I'm not really sure exactly what claim about crowdsourcing you are calling false. If the claim is, crowdsourcing makes all wikipedia articles excellent, then it is trivially false. If the claim is, crowdsourcing is capable of creating excellent articles, then it is trivially true. Probably you mean something else, but what?Well, as to exactly what claim of crowdsourcing I was originally calling false, in this post I cited the articles on Durandus and Roscellinus as evidence against the claim that crowdsourcing makes Wikipedia "instantly responsive to new developments". The fact that these articles are entirely plagiarised or 'copied' from the 1913 Catholic Enyclopedia and Britannica 1911 suggests that Wikipedia is somewhat sluggish on the 'new development' front.
On the other possible claims that William mentions, I disagree that "crowdsourcing makes all wikipedia articles excellent" is trivially false. Since we agree it is false, it follows that crowdsourcing fails to make certain articles excellent, and it is an interesting, and therefore non-trivial, question whether there are certain types of article, or certain types of information that crowdsourcing fails to make excellent, and if so why.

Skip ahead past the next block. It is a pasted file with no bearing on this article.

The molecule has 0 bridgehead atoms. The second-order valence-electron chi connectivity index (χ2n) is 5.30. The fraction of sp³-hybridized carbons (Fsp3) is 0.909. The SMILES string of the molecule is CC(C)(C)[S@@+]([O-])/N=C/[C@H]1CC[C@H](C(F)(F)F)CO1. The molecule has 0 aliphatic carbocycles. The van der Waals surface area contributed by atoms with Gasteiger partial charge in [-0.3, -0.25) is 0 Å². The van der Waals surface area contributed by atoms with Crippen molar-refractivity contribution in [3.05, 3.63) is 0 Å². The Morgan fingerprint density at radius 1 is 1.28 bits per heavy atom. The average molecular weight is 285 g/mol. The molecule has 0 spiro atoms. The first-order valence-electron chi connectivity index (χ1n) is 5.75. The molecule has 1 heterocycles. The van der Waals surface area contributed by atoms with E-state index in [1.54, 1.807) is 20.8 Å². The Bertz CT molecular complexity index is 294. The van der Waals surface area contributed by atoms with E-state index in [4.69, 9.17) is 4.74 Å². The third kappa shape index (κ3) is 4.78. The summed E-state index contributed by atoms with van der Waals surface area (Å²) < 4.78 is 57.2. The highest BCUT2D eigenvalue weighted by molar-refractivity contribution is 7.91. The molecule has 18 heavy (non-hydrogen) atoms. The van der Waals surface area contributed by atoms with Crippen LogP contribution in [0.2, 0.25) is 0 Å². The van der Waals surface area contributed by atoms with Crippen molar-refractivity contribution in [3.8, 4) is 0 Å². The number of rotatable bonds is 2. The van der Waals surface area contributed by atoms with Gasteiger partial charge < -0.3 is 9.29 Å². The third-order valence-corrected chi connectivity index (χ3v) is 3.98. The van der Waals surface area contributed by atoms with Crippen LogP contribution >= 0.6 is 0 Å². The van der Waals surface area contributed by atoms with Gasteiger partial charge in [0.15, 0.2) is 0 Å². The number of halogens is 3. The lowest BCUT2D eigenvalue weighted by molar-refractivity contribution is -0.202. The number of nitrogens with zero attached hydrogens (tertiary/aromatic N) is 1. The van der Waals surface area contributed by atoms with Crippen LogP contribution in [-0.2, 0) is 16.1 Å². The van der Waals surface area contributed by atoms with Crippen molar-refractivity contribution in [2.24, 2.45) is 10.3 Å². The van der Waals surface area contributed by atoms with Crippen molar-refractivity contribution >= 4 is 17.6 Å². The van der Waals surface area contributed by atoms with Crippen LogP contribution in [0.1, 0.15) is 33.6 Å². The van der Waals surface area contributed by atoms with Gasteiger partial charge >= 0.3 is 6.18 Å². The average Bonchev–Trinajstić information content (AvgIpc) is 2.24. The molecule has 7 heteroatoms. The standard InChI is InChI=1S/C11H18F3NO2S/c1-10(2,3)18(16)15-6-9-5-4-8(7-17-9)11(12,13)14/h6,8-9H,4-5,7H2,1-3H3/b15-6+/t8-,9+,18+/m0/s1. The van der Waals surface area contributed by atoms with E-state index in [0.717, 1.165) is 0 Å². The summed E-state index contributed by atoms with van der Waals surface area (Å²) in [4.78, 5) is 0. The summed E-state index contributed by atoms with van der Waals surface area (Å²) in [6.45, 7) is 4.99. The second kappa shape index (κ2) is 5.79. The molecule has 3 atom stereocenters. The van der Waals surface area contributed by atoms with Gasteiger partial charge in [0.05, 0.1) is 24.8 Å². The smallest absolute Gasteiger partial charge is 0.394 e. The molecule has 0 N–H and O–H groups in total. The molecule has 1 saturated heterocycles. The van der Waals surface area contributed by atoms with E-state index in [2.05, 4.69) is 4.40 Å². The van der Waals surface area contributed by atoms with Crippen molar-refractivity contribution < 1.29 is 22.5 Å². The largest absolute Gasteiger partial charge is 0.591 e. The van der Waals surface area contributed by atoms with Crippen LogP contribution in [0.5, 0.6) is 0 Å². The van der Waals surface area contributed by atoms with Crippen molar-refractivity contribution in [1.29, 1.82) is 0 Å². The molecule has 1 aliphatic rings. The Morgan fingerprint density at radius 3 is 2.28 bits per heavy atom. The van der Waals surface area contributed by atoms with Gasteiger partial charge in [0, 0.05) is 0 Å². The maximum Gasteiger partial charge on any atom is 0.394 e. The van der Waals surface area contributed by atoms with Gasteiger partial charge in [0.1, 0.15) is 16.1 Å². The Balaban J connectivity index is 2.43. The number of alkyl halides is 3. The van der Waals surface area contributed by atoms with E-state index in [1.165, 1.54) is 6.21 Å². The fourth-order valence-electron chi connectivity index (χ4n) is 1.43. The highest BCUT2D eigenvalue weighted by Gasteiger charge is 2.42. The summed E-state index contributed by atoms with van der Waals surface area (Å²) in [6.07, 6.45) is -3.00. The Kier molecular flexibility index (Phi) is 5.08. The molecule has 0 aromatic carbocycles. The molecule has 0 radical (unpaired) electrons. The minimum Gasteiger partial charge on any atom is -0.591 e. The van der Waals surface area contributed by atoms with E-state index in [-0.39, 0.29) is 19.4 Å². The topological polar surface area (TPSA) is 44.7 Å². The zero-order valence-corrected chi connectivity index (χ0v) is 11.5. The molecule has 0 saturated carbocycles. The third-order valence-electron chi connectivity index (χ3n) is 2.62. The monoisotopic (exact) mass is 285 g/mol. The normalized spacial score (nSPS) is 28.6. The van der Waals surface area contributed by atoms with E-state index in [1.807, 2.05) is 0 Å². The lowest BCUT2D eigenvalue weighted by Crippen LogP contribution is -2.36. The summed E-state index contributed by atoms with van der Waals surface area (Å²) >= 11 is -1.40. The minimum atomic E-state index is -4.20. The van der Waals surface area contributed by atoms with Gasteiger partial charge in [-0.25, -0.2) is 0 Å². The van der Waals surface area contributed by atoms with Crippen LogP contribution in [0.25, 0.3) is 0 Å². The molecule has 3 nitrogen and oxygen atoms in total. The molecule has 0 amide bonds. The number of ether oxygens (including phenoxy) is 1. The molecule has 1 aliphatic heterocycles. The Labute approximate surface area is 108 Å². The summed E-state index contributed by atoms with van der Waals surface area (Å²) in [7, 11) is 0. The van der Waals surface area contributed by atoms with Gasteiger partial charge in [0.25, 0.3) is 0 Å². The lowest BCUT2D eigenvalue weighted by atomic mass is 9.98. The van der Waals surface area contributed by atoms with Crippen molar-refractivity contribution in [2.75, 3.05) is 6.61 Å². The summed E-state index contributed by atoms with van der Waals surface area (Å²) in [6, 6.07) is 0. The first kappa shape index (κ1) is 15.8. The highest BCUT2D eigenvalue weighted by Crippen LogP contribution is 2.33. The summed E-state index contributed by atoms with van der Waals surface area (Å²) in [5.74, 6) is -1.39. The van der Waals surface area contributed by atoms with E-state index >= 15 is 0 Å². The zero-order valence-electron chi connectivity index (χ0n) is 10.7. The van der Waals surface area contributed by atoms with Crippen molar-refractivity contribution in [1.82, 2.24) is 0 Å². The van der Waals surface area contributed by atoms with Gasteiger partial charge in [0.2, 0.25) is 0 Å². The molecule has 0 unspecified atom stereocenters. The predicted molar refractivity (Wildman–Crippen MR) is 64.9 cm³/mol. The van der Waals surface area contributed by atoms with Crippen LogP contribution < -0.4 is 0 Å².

I don't propose to answer these non-trivial questions here - I merely point out that they are obviously non-trivial. I have made suggestions in the past. I suggested that "crowdsourcers are typically shy of deleting material, so articles tend to grow to the point of being unreadable. Second, they have no sense of where material ought to go. So the article tends to lose any basic thread it once had. Third, they have no sense of which facts to include, and which to leave out. What facts about Aristotle would you include in a three page article?". I have also observed that, as a general rules, Wikipedia's coverage of subjects like Boron and set theory is pretty good. On the arts and humanities it is a complete disaster. As Vaknin says, "they are replete with nonsense, plagiarism, falsities, and propaganda".
So it's an interesting question as to whether the poor quality of arts subjects is simply a matter of accident, and could have been the other way round. Another interesting (and therefore non-trivial) question is whether crowdsourcing is better at 'low culture' than 'high culture'. My view is that it is pretty good at articles like this, but really dreadful at articles like this. More later.